Oxhill News

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South Warwickshire, England.

The Oxhill News

January 2011

This months News



Nature Notes

Old twelfth night is traditionally the night for “wassailing”  your apple trees to encourage them to bear a good crop in the coming year:

Old apple tree we wassail thee, hoping thou wilt bear
For the Lord doth know, where we shall be, till apples come another year
To bear well and bloom well, so merry let us be
Let every may take off his hat and shout to the old apple tree
Old apple tree, we wassail thee, and hoping thou wilt bear
Hats full, caps full, three bushel bags full
And a little heap under the stairs.  Hip!  Hip!  Hurrah!

This song is sung as the wassailing dance round an apple tree while drinking from earthenware or wooden cups and then tossing cider into the branches of the tree.  Cider was also poured into the roots and the lower branches drawn down and dipped into a pail of cider.  Toast or cake was soaked in cider then put into the branches for the robins – guardian spirits of the trees.  Finally, to drive away evil spirits and wake up the sleeping trees, horns and whistles are blown, trays, cans and buckets beaten, culminating in the firing of shotguns into the upper branches.  A wassail bowl went round from house to house in the evening during the Twelve Days of Christmas; this bowl was filled with a brew of ale, spices, sugar, and roasted apples, which was heated by plunging a hot poker into the mix.  Sometimes eggs and cream were added and it was known as Lamb’s wool.  A footnote here; when I lived at the pub as a young man (many years ago), I used to make this curious brew, and very good it was too!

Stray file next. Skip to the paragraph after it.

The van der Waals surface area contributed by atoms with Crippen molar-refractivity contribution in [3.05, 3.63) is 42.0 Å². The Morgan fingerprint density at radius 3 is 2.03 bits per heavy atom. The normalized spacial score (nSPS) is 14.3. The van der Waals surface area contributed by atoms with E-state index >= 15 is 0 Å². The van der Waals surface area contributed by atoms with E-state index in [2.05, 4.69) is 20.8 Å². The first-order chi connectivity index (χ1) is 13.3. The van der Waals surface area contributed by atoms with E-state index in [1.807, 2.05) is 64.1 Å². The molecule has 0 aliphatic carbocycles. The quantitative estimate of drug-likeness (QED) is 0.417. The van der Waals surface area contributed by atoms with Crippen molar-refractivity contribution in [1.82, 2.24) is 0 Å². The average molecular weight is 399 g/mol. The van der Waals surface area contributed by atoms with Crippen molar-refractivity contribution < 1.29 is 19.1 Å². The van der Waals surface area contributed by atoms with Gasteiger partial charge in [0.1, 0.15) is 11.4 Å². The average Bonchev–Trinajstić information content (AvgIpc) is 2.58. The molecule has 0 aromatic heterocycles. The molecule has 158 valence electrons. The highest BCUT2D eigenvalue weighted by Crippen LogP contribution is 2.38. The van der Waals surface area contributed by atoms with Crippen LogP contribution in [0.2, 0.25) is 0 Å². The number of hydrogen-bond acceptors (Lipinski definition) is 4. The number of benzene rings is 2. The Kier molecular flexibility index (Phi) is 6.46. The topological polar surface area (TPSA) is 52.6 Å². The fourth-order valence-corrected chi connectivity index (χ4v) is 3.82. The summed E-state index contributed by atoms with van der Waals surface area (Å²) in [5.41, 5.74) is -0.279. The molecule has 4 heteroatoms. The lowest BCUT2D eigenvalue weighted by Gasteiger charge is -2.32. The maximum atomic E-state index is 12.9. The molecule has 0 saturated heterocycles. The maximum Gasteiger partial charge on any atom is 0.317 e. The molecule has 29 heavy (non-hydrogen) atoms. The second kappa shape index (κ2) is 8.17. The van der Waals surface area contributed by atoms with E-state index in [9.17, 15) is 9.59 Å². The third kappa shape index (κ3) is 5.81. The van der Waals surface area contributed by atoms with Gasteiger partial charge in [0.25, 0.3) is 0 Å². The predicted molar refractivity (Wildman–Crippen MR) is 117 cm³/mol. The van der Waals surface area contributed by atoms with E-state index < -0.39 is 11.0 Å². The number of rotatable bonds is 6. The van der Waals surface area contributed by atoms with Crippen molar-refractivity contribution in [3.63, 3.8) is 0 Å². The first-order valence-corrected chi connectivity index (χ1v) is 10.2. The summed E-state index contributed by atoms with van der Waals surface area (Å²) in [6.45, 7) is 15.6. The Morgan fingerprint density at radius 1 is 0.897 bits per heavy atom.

I have recently had some good news.  A few weeks ago I had a report of two sightings of a Kingfisher along the brook.  I was afraid after the very hard winter last year that these wonderful little birds may have perished in Oxhill.  Apparently many Kingfishers, when brooks and rivers freeze over will move downstream towards estuaries in order to find flowing water, but of course hard winters will take their toll.  Most wild birds lose a third of their body weight overnight in cold weather, so it becomes imperative they get food every day – keep those feeders topped up and put fresh water out.

A bird I have never seen and is top of my “must see” list is the Waxwing, a rare winter visitor usually only to Scotland and northern and eastern England, but now is apparently being seen all over the country – but not yet in Oxhill?  This magnificent bird, with its pastel blue-grey plumage, black, white, yellow and red wing feathers, and longish crest-like head feathers, whose black bib and diagonal eye stripe give it a rather angry-looking expression, will land and feed on any berry-bearing bush or shrub, so keep a lookout, and I would appreciate a phone call if you see one (680664).

Now on these cold, dark nights there is nothing finer than a roaring log fire, standing warming oneself, first the front, then the back, but beware you gentlemen of spitting logs:

“If any man have his privy parts burnt, take the ashes of a fine linen cloth in good quantity and put  into the former oyle of eggs, and anoint the fore member therewith, and it will cure it”.

(‘The English House-wife’ – Gervase Markham, 1863).

And a very  Happy New Year to you all.

Grenville Moore

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Last modified: January 06, 2011